Recruiting some 400 fewer for OCS each year eliminates the need for three dozen officer recruiters and their assistants, since half drop out, don't finish college, or don't accept a commission. Staff and support for two fewer OCS companies, and support for one fewer TBS company with 200 2ndLts, and less at MOS schools, plus a lot of transient days in between, not to mention check-in and orientation time for a new 2ndLt. It is far simpler to just extend the careers of 200 better qualified E-7s each year.

400 - Transfer Camp Fuji to the US Army

Camp Fuji is a training area near Tokyo that has grown into a modern base with a full Colonel in charge of 400 support Marines. There is no place for amphibious training and no air combat training or bombing is allowed. It's mostly a live fire range since maneuverability is limited by its size and terrain. It is rarely used as Marines shift exercises to far larger areas in Australia and the Central Pacific. The U.S. Army has a base nearby at Camp Zama that could take over its administrative functions, and would probably mothball most buildings for wartime use. The training area would remain and can be used by soldiers and occasionally Marines. 

2016 UPDATE: Due to noise complaints, the Marines no longer fire artillery at Camp Fuji.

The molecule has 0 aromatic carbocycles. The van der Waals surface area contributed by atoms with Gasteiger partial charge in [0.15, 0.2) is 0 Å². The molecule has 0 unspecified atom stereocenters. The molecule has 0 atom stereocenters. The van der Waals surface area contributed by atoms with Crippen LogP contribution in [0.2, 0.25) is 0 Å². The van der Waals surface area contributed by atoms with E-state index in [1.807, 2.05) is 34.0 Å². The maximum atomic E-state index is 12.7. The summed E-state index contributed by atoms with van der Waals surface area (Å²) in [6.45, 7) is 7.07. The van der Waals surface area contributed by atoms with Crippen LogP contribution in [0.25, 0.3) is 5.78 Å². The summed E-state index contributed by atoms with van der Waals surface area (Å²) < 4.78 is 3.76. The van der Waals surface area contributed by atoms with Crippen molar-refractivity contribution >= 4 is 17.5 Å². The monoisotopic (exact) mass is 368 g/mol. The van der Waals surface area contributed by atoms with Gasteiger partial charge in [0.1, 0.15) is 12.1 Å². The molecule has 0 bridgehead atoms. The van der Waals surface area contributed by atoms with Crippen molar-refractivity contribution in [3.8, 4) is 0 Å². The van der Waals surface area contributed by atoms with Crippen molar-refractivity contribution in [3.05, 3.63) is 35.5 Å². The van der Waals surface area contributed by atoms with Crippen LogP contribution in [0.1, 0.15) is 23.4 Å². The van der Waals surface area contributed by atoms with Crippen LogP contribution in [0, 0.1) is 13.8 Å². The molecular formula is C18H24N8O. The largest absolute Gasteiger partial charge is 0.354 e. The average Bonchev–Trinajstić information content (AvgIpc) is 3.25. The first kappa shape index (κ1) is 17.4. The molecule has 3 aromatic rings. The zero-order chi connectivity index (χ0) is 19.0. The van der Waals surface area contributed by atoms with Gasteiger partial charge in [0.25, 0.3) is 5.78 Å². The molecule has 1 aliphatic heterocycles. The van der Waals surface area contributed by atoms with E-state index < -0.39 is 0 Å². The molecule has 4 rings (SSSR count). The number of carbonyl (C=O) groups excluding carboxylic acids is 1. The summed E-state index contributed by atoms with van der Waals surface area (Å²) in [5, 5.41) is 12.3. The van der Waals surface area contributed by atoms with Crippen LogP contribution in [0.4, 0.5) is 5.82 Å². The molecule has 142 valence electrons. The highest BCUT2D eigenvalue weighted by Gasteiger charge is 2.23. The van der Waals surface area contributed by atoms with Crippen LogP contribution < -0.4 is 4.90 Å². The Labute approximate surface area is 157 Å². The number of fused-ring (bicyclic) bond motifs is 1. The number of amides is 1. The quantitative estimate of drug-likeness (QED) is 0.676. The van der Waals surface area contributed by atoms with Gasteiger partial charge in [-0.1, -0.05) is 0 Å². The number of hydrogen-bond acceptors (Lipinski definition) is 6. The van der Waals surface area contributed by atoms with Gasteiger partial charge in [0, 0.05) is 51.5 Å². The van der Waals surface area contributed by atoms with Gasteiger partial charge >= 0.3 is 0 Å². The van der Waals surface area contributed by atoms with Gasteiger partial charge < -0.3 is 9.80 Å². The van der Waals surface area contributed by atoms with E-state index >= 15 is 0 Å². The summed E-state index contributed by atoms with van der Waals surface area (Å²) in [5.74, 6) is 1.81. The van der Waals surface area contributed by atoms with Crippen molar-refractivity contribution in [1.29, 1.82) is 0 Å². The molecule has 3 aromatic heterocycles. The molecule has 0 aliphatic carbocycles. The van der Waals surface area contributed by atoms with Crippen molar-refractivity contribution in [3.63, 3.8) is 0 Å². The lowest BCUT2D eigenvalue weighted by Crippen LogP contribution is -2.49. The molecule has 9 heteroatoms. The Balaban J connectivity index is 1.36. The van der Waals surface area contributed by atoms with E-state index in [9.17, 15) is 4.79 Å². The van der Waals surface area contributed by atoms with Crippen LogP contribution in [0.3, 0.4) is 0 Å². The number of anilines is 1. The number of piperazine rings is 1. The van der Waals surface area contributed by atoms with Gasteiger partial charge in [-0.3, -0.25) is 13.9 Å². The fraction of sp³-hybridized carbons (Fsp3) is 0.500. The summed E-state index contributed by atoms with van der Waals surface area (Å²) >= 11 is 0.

300 - Eliminate MECEP

Since fewer commissioned officers are required, the Corps should simply eliminate its overly generous Marine Enlisted Commissioning Education Program. MECEP began decades ago when the Corps had a shortage of lieutenants, so the answer was to commission great NCOs. These "mustangs" were not competitive for promotion above captain without a college degree, so it was decided to send NCOs to college full-time; their duty assignment is to attend college.  

The shortage of lieutenants disappeared two decades ago yet this this program survived.  Higher pay, greater prestige, and fewer good jobs in civilian life now attract far more college graduates who are interested in the ten-week Marine Officer Candidate Course (OCC) to obtain a commission, so why should the Corps pay a corporal to attend college for four years?  Moreover, MECEP robs the Marine Corps of its best NCOs. If the Corps decides that former enlisted Marines make better officers, it can give them priority for OCC selection. 

Over 300 of the Corps best NCOs are drawing full pay and allowances to attend college to become officers. Meanwhile, Marine officer recruiters turn away college graduates, including former enlisted Marines, because of limited slots. The Marine Corps has far more qualified applicants for OCS than it accepts, so why pay NCOs to attend college for years? If enlisted wish to become officers, they can finish their enlistment, attend college using the GI Bill, and go through OCS like hundreds of today's officers.